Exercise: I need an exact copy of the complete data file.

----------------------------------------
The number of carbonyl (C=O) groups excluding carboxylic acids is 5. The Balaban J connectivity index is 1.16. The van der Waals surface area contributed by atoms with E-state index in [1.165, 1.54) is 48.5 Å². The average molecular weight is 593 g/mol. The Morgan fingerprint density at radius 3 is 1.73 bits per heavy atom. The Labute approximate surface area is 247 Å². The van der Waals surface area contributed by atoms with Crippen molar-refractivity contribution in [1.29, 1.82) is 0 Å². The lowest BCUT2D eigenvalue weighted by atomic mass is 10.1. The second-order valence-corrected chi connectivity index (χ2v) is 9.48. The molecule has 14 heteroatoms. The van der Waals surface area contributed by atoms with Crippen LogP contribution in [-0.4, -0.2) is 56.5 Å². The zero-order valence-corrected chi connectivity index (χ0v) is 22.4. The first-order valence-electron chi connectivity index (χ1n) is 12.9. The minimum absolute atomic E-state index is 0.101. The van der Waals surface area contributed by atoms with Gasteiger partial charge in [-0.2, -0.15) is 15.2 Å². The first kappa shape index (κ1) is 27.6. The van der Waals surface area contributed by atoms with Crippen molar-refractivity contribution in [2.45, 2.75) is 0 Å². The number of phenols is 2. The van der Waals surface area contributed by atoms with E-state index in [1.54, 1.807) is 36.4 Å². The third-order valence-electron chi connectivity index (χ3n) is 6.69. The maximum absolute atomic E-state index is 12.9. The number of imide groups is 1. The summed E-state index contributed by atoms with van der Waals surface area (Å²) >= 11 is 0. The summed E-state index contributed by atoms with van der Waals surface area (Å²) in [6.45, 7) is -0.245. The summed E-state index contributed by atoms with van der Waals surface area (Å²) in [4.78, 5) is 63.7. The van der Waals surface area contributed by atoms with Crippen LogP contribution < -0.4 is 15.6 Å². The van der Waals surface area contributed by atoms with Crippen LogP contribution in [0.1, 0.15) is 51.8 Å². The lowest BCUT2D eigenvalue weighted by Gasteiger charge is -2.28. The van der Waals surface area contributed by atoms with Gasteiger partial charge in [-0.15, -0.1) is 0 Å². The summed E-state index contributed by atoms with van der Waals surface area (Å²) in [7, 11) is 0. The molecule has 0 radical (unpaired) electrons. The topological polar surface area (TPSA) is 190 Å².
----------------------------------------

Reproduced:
The number of carbonyl (C=O) groups excluding carboxylic acids is 5. The Balaban J connectivity index is 1.16. The van der Waals surface area contributed by atoms with E-state index in [1.165, 1.54) is 48.5 Å². The average molecular weight is 593 g/mol. The Morgan fingerprint density at radius 3 is 1.73 bits per heavy atom. The Labute approximate surface area is 247 Å². The van der Waals surface area contributed by atoms with Crippen molar-refractivity contribution in [1.29, 1.82) is 0 Å². The lowest BCUT2D eigenvalue weighted by atomic mass is 10.1. The second-order valence-corrected chi connectivity index (χ2v) is 9.48. The molecule has 14 heteroatoms. The van der Waals surface area contributed by atoms with Crippen LogP contribution in [-0.4, -0.2) is 56.5 Å². The zero-order valence-corrected chi connectivity index (χ0v) is 22.4. The first-order valence-electron chi connectivity index (χ1n) is 12.9. The minimum absolute atomic E-state index is 0.101. The van der Waals surface area contributed by atoms with Gasteiger partial charge in [-0.2, -0.15) is 15.2 Å². The first kappa shape index (κ1) is 27.6. The van der Waals surface area contributed by atoms with Crippen molar-refractivity contribution in [2.45, 2.75) is 0 Å². The number of phenols is 2. The van der Waals surface area contributed by atoms with E-state index in [1.54, 1.807) is 36.4 Å². The third-order valence-electron chi connectivity index (χ3n) is 6.69. The maximum absolute atomic E-state index is 12.9. The number of imide groups is 1. The summed E-state index contributed by atoms with van der Waals surface area (Å²) >= 11 is 0. The summed E-state index contributed by atoms with van der Waals surface area (Å²) in [6.45, 7) is -0.245. The summed E-state index contributed by atoms with van der Waals surface area (Å²) in [4.78, 5) is 63.7. The van der Waals surface area contributed by atoms with Crippen LogP contribution < -0.4 is 15.6 Å². The van der Waals surface area contributed by atoms with Crippen LogP contribution in [0.1, 0.15) is 51.8 Å². The lowest BCUT2D eigenvalue weighted by Gasteiger charge is -2.28. The van der Waals surface area contributed by atoms with Gasteiger partial charge in [-0.15, -0.1) is 0 Å². The summed E-state index contributed by atoms with van der Waals surface area (Å²) in [7, 11) is 0. The molecule has 0 radical (unpaired) electrons. The topological polar surface area (TPSA) is 190 Å².